My thoughts on paid traffic and why people aren't making money...

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Here's an article I recently put on my blog after getting tons of emails and complaints about how paid traffic doesn't work (especially the source I talk about in this article). Here's some insight as to why you may not be making money or sales.

The Truth About Traffic

I feel like this is an article that is long overdue

In fact, I haven't read anything like this anywhere online so know that these are my personal opinions (sort of, I know some other big time traffic guys that 100% agree with me).

If you've never ventured into paid traffic before then this article will be a nice introduction into how you should view online visitors. If you've driven a lot of traffic before but still aren't making money this article will serve as a wake up call and hopefully shed some light on where you've gone wrong.
Is there an issue with online traffic?
This will depend entirely upon who you're talking with.

If you're making a solid income online, then there probably isn't much of an issue (although I'll be the first to admit everyone can tighten up their game)

Now, assuming you have a great offer you're promoting, traffic is by far the biggest obstacle to overcome. It can make or break your bank account very quickly.

So why are people losing money so quickly?

Even affiliate offers that are proven to convert aren't making sales with some of today's "hottest" traffic spots.

What is exactly is going on?

The Herding Effect
Internet marketing has a massive herding effect in terms of where to advertise, what to advertise and the how to get the highest R.O.I.

As soon as anyone with a name or status mentions something everyone runs in that direction without thinking twice.NO-This ties very closely into the shiny object syndrome "epidemic" most people face (if everyone is doing this, it must work).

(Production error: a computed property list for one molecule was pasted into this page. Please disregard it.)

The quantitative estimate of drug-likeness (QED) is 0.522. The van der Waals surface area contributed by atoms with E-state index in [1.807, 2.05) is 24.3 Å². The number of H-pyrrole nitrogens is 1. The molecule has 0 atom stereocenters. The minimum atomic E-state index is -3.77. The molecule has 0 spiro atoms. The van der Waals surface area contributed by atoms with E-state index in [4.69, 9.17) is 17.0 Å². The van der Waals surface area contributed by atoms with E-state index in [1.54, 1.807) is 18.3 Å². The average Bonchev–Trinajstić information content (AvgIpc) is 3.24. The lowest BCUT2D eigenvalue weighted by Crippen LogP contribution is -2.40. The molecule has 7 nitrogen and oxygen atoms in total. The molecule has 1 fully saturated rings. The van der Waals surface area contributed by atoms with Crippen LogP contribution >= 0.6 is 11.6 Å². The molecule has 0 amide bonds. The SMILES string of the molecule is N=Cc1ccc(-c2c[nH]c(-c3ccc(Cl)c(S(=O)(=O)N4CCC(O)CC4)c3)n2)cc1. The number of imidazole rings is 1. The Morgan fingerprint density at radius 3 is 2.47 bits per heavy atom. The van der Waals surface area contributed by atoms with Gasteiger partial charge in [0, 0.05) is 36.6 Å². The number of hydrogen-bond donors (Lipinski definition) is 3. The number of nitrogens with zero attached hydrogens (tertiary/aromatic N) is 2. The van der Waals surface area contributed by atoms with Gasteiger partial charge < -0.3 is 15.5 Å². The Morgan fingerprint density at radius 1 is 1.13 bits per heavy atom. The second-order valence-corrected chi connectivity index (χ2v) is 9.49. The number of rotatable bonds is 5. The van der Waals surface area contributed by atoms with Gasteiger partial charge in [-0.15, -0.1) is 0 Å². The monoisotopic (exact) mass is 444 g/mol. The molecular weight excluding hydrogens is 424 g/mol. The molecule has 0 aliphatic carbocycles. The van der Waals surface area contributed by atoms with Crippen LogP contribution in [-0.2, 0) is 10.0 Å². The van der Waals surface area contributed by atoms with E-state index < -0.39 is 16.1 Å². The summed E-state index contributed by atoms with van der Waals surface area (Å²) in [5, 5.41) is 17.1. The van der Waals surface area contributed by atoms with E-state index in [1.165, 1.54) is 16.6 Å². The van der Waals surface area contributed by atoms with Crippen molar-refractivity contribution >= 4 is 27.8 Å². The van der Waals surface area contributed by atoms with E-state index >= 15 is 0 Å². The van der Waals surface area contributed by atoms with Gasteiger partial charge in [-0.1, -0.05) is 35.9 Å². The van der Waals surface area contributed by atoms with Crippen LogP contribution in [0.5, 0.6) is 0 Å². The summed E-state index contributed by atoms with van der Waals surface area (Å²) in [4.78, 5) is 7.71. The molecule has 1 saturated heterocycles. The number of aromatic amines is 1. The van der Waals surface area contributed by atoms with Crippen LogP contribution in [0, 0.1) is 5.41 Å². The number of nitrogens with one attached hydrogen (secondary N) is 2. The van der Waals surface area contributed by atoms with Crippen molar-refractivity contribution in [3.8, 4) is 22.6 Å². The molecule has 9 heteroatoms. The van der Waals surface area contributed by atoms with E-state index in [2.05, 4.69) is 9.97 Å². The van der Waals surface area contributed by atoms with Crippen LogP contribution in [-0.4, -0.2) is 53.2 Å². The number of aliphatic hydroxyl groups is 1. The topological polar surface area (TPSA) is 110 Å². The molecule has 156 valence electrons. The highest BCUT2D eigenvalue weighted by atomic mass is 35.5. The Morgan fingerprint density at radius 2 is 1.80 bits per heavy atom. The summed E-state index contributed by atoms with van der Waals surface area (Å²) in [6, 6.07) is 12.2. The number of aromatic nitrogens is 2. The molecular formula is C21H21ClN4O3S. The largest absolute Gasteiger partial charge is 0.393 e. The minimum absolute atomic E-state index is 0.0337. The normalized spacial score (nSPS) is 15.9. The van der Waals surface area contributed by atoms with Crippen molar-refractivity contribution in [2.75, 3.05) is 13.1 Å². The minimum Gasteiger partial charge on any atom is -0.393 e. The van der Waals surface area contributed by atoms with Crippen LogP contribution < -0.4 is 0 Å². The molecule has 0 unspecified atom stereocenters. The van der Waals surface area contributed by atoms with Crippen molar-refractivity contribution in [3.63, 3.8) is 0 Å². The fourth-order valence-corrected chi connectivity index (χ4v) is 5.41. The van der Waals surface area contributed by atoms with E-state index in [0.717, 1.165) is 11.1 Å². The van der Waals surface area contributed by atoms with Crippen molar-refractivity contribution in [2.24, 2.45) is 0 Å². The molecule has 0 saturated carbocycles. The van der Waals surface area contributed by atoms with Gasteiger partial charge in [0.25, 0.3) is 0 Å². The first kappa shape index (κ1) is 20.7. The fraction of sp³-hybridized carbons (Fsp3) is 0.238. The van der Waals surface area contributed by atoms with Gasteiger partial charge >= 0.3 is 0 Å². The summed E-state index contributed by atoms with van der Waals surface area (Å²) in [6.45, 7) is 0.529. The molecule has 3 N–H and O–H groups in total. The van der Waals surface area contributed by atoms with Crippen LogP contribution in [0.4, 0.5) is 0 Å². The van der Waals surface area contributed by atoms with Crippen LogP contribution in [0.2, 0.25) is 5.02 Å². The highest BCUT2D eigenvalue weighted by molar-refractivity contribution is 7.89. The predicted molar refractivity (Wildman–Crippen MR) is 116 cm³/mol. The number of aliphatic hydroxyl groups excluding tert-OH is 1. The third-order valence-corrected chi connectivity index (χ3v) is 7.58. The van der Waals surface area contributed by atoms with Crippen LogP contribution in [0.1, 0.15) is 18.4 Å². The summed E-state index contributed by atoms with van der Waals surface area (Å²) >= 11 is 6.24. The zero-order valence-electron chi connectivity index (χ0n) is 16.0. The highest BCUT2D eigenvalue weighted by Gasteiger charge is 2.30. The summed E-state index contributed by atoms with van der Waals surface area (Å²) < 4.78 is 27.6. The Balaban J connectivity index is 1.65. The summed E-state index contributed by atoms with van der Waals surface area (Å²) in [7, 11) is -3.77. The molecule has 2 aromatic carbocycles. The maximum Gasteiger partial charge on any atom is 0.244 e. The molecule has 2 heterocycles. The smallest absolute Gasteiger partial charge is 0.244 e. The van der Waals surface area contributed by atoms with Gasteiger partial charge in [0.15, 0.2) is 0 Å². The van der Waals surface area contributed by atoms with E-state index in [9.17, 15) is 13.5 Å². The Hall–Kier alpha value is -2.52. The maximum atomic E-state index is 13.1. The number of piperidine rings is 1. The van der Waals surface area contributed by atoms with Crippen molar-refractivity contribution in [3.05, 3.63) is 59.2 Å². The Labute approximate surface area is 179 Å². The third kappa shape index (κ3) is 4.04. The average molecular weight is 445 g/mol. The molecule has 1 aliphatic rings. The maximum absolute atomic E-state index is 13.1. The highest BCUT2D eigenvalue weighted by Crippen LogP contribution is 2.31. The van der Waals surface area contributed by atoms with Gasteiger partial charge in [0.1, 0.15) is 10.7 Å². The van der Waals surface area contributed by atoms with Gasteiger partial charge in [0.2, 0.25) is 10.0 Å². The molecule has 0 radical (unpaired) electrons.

With just about every traffic source you'll see the herding effect. It isn't always a bad thing, however, if we take a closer look at the true purpose of advertisement it can create a massive problem for anyone looking to make the most out of their limited ad budget.

Advertisement as a whole starts with content being created that offers value, which in turn puts eyeballs on that outlet (website, television, newspaper etc.) Very simple.

Remove that benefit the content provides and here's where the downfall begins.

Let's use television for example. Assume their was an incredible show that <em>everyone</em> watched and by t.v. standards was a hit series.

Now ask yourself, what happens when the writers get fired, or the main actors leave, or the story takes a turn for the worst? The content that was once at it's peak has now diminished.

As the content goes, so do the eyeballs.

So how does this tie into online advertising?

Value? Or Incentive?
One of the hottest sources of advertisement at the moment is Solo Ads, there's no arguing that.

You can build a list up very quickly and put offers in front of hundreds to thousands of eyeballs literally in hours.

Now, most profitable list owners take care of their list (many still do not). They maintain it and put a watch on everything it sees. There is value present as they provide good content to the readers. Just like the television show, people are hanging around because of the value being added.

So what happens when that list owner decides to start publishing ads to his list? Nothing big, maybe once per week.

The value is diminished but for the most part it's still there.

However, he realizes there's money to be made. He doesn't have to do any work or even create a product or do the marketing. Could he sell 2 ads per week? 3? What about everyday?

All of the sudden the loyal following of 20,000 people he once had is being bombarded with offers everyday, sometimes twice per day (and don't kid yourself, these people have offers being forced down their throat at all times).